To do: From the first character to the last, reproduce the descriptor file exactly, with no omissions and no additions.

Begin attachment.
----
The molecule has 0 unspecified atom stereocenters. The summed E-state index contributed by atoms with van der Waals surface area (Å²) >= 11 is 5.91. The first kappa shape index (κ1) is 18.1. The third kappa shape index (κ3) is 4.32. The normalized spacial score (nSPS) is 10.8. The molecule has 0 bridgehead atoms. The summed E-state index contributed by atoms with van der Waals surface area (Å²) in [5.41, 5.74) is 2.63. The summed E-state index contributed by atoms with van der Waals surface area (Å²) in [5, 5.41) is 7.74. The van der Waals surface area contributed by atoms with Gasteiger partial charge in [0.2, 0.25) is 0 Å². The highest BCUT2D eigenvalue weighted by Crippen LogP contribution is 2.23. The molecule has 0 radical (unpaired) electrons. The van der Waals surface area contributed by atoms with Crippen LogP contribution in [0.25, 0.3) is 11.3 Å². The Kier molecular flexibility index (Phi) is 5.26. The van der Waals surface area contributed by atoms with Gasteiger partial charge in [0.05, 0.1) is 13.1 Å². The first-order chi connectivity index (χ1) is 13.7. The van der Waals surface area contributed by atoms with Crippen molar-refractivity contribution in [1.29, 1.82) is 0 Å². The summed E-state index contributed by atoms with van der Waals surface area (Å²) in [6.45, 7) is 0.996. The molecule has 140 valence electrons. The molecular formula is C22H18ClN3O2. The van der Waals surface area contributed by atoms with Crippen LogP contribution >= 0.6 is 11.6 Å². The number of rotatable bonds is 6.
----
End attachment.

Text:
The molecule has 0 unspecified atom stereocenters. The summed E-state index contributed by atoms with van der Waals surface area (Å²) >= 11 is 5.91. The first kappa shape index (κ1) is 18.1. The third kappa shape index (κ3) is 4.32. The normalized spacial score (nSPS) is 10.8. The molecule has 0 bridgehead atoms. The summed E-state index contributed by atoms with van der Waals surface area (Å²) in [5.41, 5.74) is 2.63. The summed E-state index contributed by atoms with van der Waals surface area (Å²) in [5, 5.41) is 7.74. The van der Waals surface area contributed by atoms with Gasteiger partial charge in [0.2, 0.25) is 0 Å². The highest BCUT2D eigenvalue weighted by Crippen LogP contribution is 2.23. The molecule has 0 radical (unpaired) electrons. The van der Waals surface area contributed by atoms with Crippen LogP contribution in [0.25, 0.3) is 11.3 Å². The Kier molecular flexibility index (Phi) is 5.26. The van der Waals surface area contributed by atoms with Gasteiger partial charge in [0.05, 0.1) is 13.1 Å². The first-order chi connectivity index (χ1) is 13.7. The van der Waals surface area contributed by atoms with Crippen molar-refractivity contribution in [1.29, 1.82) is 0 Å². The summed E-state index contributed by atoms with van der Waals surface area (Å²) in [6.45, 7) is 0.996. The molecule has 140 valence electrons. The molecular formula is C22H18ClN3O2. The van der Waals surface area contributed by atoms with Crippen LogP contribution >= 0.6 is 11.6 Å². The number of rotatable bonds is 6.